John Healy saves the world*

*Not really.

The current housing minister, who holds the current record for the number of times a housing minister’s name can be mentioned in a press release, has announced forthcoming legislation, in response to the Rugg report. More details here [link to PDF]. The announced headlines are as follows, then we’ll take a look at the substance.

Funding for a new housing hotline offering free help and advice for private tenants should things go wrong.

An online word-of-mouth directory of landlords similar to tripadviser or mumsnet. Consumer Focus is currently undertaking work to establish better ways for tenants to provide and access information about landlords’ track records.

A requirement for written tenancy agreements that will strengthen the hand of tenants should they face a dispute and ensure all tenants and landlords are clear of their rights and responsibilities.

Boosting the number of tenants protected under the most commonly used tenancy agreement. An increase of the short-term rental threshold to £100,000 a year will mean that many shared households, most often those of students or seasonal workers, will have their rights strengthened and protected by legislation should they face a dispute.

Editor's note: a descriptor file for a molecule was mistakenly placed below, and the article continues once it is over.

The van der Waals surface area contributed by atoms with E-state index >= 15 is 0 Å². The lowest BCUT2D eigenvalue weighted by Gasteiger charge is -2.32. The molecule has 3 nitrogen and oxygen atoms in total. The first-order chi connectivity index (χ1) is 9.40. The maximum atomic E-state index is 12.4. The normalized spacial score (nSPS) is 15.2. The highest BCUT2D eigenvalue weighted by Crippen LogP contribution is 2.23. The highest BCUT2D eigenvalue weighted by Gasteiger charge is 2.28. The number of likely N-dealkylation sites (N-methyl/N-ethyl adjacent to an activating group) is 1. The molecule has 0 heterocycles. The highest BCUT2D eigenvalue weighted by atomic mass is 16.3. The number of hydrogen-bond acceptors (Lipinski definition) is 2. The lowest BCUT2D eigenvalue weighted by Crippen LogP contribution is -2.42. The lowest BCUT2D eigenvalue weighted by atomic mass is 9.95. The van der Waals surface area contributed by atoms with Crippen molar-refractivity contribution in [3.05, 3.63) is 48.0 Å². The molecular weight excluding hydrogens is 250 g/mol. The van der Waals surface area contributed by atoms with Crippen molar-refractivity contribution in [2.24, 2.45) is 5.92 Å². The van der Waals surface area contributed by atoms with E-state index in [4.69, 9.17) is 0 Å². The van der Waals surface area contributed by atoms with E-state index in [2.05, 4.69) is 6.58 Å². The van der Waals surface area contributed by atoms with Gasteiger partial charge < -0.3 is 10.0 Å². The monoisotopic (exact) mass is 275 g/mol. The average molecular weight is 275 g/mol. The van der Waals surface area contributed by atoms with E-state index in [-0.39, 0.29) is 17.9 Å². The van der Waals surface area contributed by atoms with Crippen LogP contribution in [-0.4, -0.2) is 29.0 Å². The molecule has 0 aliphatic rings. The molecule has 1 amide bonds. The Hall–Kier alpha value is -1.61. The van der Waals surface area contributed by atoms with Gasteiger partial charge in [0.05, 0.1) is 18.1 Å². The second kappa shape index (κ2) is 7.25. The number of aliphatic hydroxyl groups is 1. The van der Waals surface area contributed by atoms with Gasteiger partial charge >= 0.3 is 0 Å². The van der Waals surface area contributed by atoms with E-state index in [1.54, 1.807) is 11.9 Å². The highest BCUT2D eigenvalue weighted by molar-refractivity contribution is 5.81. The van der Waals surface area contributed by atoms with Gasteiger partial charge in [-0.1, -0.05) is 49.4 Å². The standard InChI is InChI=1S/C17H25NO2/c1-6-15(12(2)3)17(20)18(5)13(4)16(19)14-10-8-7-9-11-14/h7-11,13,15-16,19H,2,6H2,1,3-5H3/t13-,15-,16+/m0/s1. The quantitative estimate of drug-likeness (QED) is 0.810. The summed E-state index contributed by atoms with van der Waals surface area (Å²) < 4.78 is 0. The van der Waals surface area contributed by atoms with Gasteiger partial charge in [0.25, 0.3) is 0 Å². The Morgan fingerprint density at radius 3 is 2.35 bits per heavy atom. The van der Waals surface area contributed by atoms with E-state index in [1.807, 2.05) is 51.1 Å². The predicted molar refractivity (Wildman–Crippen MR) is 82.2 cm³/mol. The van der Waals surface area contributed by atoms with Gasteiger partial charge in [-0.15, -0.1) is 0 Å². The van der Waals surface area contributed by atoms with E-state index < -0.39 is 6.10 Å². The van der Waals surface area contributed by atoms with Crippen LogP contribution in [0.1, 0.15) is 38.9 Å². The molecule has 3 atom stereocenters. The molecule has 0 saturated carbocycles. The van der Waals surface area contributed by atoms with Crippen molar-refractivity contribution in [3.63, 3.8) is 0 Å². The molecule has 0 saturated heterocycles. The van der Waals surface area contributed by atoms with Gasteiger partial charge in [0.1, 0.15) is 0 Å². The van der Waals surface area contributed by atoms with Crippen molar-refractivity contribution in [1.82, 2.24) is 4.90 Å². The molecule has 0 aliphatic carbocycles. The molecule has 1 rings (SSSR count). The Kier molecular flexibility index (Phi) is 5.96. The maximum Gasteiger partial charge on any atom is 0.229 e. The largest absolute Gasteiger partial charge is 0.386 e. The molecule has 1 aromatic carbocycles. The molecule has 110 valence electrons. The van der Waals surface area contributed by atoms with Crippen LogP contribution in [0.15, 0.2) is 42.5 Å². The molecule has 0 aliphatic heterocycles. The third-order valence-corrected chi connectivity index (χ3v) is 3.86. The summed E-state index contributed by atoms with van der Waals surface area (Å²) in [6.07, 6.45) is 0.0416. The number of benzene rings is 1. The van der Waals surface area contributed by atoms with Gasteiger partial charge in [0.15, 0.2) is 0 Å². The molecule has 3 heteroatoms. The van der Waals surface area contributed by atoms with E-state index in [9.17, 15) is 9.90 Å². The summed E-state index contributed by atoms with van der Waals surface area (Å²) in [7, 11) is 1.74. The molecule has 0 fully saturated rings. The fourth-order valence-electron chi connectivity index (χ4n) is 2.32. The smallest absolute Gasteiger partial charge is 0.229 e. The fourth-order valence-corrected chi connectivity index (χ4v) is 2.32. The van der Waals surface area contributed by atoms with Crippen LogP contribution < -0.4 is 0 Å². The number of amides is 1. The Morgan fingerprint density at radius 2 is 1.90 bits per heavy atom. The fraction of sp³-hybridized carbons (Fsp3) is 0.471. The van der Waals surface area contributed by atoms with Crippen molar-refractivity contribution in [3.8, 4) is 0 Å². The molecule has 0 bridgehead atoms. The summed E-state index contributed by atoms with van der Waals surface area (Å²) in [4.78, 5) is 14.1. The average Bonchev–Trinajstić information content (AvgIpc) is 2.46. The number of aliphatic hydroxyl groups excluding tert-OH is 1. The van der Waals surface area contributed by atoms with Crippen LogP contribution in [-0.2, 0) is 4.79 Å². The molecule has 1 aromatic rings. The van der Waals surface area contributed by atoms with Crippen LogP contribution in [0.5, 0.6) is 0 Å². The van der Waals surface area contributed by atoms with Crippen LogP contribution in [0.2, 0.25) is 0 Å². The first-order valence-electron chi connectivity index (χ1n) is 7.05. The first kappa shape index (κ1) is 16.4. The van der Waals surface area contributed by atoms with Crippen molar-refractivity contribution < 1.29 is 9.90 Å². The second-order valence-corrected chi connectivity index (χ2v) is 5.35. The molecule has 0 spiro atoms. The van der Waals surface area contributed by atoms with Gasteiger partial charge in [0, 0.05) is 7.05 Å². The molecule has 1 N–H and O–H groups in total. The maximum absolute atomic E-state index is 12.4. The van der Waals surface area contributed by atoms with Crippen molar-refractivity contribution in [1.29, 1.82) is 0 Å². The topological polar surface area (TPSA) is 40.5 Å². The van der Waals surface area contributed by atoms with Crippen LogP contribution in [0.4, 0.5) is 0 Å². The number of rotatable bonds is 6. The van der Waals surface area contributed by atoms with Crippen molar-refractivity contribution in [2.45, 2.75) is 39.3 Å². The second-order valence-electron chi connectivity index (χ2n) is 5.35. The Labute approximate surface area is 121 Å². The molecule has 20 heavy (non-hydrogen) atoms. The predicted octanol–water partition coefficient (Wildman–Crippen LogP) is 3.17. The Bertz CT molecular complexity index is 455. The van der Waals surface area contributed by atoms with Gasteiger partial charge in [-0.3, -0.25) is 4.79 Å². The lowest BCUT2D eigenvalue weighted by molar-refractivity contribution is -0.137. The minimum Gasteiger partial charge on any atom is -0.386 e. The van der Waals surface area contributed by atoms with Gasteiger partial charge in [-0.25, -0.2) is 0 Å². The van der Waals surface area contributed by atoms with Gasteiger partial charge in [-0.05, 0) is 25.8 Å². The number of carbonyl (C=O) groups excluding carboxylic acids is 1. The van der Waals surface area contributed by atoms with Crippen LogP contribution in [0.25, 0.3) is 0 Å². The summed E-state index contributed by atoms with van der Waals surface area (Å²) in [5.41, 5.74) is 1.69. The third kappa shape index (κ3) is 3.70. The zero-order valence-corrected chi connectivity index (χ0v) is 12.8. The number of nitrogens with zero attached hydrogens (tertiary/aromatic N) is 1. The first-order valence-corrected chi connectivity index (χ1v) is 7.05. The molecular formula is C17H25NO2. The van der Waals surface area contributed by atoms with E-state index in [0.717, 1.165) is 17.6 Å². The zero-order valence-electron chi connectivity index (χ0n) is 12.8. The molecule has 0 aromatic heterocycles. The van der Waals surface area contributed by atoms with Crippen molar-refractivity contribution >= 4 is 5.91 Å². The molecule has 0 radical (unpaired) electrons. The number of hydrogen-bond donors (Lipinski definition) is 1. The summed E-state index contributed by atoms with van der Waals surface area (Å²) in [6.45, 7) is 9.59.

A National Register for Landlords to help tenants make basic checks on their prospective landlords. Councils will be able to identify local landlords more easily, making enforcement of letting rules easier, and registered landlords will gain access to the latest advice and information on what their role entails and how best to fulfil their responsibilities

Better regulation of letting and managing agents, which will help tackle the rogue agents who can drag the reputation of the Private Rented Sector down. Full legislation will drive out the worst practices such as wrongful eviction, raise standards and provide greater protection for both tenants and landlords in cases of dispute.